Steve Emtman, who won the 1991 Outland Trophy and Lombardi Award when he was consensus first-team All-America, is the University of Washington’s only representative on the 75th Anniversary All-America Team announced Thursday by the Football Writers Association of America. The FWAA, which has selected All-America teams since 1944, designated Emtman a third-team choice at defensive tackle.
The FWAA picked first, second and third teams from the period World War II through 2014.
A Cheney, WA., native, Emtman played for the Huskies from 1988-91 and is generally regarded as the greatest defensive player in school history, if not the best player period. He concluded his career by helping lead Washington to a share of the national championship in 1991. In 1992, the Indianapolis Colts made Emtman the No. 1 overall pick in the NFL draft.
The FWAA selected Lee Roy Selmon of Oklahoma and Ndamukong Suh of Nebraska as first-team defensive tackles and Utah State’s Merlin Olsen and Maryland’s Randy White as second teamers. Tennessee’s Reggie White joined Emtman on the third team.
Washington’s biggest snub was PK Chuck Nelson, a consensus All-America in 1982 when he established more than 30 NCAA records. The FWAA picked Kevin Butler of Georgia (first team), Mason Crosby of Colorado (second) and Tony Franklin of Texas A&M (third) as its kickers.
The Pac-12 placed six players on the three squads in addition to Emtman, only two on the first team: T Ron Yary and DB Ronnie Lott of USC. UCLA T Jonathan Ogden, Bruins’ DB Kenny Easley and Colorado’s Crosby made the second team, and USC DB Troy Polamalu the third.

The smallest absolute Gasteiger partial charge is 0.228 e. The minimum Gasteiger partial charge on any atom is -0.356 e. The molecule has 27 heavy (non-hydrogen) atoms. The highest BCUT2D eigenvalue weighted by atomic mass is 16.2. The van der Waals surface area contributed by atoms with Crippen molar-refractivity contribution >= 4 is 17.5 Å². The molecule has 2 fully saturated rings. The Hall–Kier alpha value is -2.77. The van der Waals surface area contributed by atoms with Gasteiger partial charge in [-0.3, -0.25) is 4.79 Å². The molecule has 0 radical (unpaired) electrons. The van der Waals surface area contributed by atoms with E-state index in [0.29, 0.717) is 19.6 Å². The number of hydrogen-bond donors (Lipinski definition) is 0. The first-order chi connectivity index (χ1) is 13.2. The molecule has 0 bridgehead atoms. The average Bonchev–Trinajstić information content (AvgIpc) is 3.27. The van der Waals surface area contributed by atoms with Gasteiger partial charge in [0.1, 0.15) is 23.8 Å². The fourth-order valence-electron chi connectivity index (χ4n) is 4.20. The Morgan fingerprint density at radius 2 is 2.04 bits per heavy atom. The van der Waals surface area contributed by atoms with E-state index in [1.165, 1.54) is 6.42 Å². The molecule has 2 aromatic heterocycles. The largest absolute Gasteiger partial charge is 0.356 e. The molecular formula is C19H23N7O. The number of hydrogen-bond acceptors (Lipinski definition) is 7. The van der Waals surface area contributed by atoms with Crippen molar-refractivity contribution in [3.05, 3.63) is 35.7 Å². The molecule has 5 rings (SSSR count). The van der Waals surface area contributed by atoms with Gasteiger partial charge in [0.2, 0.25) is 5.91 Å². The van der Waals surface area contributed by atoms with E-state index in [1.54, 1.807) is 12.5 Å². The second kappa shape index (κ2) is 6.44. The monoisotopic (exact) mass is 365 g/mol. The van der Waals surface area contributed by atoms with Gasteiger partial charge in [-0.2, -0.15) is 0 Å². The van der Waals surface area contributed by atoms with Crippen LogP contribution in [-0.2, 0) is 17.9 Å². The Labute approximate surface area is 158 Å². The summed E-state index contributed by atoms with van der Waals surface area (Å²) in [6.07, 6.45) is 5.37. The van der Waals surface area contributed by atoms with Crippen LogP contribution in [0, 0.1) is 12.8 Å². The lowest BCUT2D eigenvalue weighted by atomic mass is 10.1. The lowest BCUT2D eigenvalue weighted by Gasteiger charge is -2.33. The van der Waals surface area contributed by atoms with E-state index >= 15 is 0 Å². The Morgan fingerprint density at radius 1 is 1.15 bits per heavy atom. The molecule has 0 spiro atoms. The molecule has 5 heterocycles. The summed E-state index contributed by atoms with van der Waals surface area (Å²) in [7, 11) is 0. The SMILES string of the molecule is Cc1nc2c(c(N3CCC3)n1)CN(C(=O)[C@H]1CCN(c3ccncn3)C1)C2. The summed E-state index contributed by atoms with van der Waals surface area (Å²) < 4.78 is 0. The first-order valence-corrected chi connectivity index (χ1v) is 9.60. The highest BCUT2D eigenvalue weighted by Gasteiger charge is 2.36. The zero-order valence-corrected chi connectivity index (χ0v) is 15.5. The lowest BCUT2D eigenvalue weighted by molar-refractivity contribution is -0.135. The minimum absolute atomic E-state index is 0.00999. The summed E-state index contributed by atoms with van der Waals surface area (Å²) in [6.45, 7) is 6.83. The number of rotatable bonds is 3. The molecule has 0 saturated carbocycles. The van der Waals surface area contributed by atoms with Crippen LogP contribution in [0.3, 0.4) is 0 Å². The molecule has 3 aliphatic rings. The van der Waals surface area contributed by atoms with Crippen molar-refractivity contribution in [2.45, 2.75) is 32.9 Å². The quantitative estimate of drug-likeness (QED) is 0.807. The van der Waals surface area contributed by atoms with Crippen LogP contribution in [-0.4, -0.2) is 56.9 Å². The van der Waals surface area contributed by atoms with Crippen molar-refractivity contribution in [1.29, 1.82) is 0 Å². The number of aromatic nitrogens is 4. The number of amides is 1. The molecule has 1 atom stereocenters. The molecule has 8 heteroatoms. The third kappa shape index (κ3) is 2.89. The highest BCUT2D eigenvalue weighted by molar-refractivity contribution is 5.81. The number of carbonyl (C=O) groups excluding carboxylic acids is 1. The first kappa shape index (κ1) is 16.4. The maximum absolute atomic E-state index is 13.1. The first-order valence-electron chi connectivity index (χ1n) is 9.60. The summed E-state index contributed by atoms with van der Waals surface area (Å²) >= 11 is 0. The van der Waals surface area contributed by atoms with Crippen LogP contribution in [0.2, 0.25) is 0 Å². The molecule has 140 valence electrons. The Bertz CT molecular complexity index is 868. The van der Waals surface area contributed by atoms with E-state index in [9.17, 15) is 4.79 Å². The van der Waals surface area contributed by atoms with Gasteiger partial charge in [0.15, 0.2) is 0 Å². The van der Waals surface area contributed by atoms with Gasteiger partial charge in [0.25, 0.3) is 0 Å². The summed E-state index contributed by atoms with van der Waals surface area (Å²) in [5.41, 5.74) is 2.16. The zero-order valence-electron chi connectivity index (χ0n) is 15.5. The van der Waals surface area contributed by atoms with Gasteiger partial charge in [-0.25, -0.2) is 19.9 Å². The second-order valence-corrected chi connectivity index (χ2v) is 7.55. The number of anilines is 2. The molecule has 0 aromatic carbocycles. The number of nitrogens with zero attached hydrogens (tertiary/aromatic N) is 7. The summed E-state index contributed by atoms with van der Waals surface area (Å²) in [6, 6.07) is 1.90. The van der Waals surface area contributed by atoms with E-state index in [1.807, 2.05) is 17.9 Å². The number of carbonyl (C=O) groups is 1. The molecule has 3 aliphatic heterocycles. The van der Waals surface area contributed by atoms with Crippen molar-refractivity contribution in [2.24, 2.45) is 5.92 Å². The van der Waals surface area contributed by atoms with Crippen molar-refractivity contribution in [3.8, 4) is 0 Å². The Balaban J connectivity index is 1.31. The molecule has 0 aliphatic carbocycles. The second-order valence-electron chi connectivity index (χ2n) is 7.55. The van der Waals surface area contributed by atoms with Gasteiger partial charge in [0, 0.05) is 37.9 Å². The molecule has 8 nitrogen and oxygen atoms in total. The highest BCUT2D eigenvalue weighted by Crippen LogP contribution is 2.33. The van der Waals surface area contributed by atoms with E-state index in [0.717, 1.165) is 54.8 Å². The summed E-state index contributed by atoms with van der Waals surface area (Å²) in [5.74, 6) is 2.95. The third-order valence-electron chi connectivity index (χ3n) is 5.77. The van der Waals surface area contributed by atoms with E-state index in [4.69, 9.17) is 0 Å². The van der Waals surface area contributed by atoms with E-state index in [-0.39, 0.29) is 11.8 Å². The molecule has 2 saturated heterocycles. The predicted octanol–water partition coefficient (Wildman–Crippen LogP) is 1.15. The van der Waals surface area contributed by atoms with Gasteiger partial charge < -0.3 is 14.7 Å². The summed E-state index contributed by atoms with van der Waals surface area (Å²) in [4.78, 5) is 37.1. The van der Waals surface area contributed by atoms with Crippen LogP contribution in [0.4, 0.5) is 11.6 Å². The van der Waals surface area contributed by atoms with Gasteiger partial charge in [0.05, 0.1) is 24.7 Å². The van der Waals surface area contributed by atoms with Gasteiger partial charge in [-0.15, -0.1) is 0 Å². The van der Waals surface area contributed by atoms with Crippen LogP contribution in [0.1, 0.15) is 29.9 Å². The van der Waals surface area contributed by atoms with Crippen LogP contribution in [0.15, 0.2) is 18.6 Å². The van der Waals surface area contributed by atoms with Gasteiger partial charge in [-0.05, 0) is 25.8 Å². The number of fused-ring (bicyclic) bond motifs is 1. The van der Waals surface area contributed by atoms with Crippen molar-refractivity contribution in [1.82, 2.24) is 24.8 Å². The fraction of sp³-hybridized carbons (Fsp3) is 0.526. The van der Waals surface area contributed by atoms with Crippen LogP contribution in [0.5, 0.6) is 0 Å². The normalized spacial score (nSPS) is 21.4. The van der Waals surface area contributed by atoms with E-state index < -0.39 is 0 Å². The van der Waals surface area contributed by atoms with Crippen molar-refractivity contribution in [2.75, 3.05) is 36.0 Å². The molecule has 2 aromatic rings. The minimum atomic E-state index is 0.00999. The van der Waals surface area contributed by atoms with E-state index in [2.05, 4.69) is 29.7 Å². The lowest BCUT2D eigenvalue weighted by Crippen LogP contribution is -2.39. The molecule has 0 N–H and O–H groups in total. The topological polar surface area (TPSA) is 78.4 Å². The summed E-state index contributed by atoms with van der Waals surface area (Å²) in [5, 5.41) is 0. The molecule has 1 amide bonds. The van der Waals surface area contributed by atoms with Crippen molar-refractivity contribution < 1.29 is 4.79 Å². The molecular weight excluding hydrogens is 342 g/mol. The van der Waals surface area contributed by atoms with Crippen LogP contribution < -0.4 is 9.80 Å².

The Big Ten dominated the selections, placing 19 players on the 75-man squad. The Atlantic Coast has 15 players represented, the Southeast Conference 13 and the Big 12 10.
Among individual schools, Nebraska had the most players, six. Ohio State and Pittsburgh both had five while Alabama, Oklahoma and Texas each had four.
Three of the 75th Anniversary All-America players spent time with the Seahawks: Easley (1981-87, second team), Oklahoma LB Brian Bosworth (1987-89, second) and Michigan DB Dave Brown (1976-86, third).
This was a tough squad to make: Five football legends — QB Johnny Unitas, TE John Mackey, LB Chuck Bednarik, LB Ted Hendricks and QB/RB Paul Hornung — after whom major postseason awards are named did not make the All-Awesome team.
Navy’s Roger Staubach (first), Florida’s Tim Tebow (second) and Nebraska’s Tommy Frazier (third) were selected as quarterbacks, leaving no room for the likes of John Elway (Stanford), Andrew Luck (Stanford) and Marcus Mariota (Oregon), to cite three from the Pac-12.
Archie Griffin (Ohio State) and Herschel Walker (Georgia) are the first-team running backs, followed by Pittsburgh’s Tony Dorsett and Oklahoma State’s Barry Sanders (second team) and Auburn’s Bo Jackson and SMU’s Doak Walker (third team).
Among the snubbed: O.J. Simpson and Marcus Allen, both Heisman Trophy winners from USC, and Earl Campbell, a Heisman winner (1977) from Texas.